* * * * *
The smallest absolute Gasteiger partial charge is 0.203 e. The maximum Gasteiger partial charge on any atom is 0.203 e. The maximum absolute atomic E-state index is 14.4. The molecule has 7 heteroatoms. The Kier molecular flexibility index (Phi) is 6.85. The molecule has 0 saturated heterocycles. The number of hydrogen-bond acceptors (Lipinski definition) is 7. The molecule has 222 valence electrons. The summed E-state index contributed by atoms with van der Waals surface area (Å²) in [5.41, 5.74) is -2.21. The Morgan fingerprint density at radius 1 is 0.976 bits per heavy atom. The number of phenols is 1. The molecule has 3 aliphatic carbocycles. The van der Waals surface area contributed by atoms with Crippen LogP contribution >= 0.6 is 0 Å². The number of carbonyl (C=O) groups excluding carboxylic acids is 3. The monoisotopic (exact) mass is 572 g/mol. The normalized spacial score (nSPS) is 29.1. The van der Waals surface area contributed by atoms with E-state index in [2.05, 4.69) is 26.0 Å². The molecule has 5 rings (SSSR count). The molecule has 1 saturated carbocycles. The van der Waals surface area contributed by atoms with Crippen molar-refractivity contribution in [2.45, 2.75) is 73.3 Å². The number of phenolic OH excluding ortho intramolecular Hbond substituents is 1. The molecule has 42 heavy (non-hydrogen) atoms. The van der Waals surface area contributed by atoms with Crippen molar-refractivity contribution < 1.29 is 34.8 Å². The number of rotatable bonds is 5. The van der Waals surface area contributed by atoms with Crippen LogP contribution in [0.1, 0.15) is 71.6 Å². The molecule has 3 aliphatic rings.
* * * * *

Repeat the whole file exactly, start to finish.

The smallest absolute Gasteiger partial charge is 0.203 e. The maximum Gasteiger partial charge on any atom is 0.203 e. The maximum absolute atomic E-state index is 14.4. The molecule has 7 heteroatoms. The Kier molecular flexibility index (Phi) is 6.85. The molecule has 0 saturated heterocycles. The number of hydrogen-bond acceptors (Lipinski definition) is 7. The molecule has 222 valence electrons. The summed E-state index contributed by atoms with van der Waals surface area (Å²) in [5.41, 5.74) is -2.21. The Morgan fingerprint density at radius 1 is 0.976 bits per heavy atom. The number of phenols is 1. The molecule has 3 aliphatic carbocycles. The van der Waals surface area contributed by atoms with Crippen LogP contribution >= 0.6 is 0 Å². The number of carbonyl (C=O) groups excluding carboxylic acids is 3. The monoisotopic (exact) mass is 572 g/mol. The normalized spacial score (nSPS) is 29.1. The van der Waals surface area contributed by atoms with E-state index in [2.05, 4.69) is 26.0 Å². The molecule has 5 rings (SSSR count). The molecule has 1 saturated carbocycles. The van der Waals surface area contributed by atoms with Crippen molar-refractivity contribution in [2.45, 2.75) is 73.3 Å². The number of phenolic OH excluding ortho intramolecular Hbond substituents is 1. The molecule has 42 heavy (non-hydrogen) atoms. The van der Waals surface area contributed by atoms with Crippen molar-refractivity contribution < 1.29 is 34.8 Å². The number of rotatable bonds is 5. The van der Waals surface area contributed by atoms with Crippen LogP contribution in [0.1, 0.15) is 71.6 Å². The molecule has 3 aliphatic rings.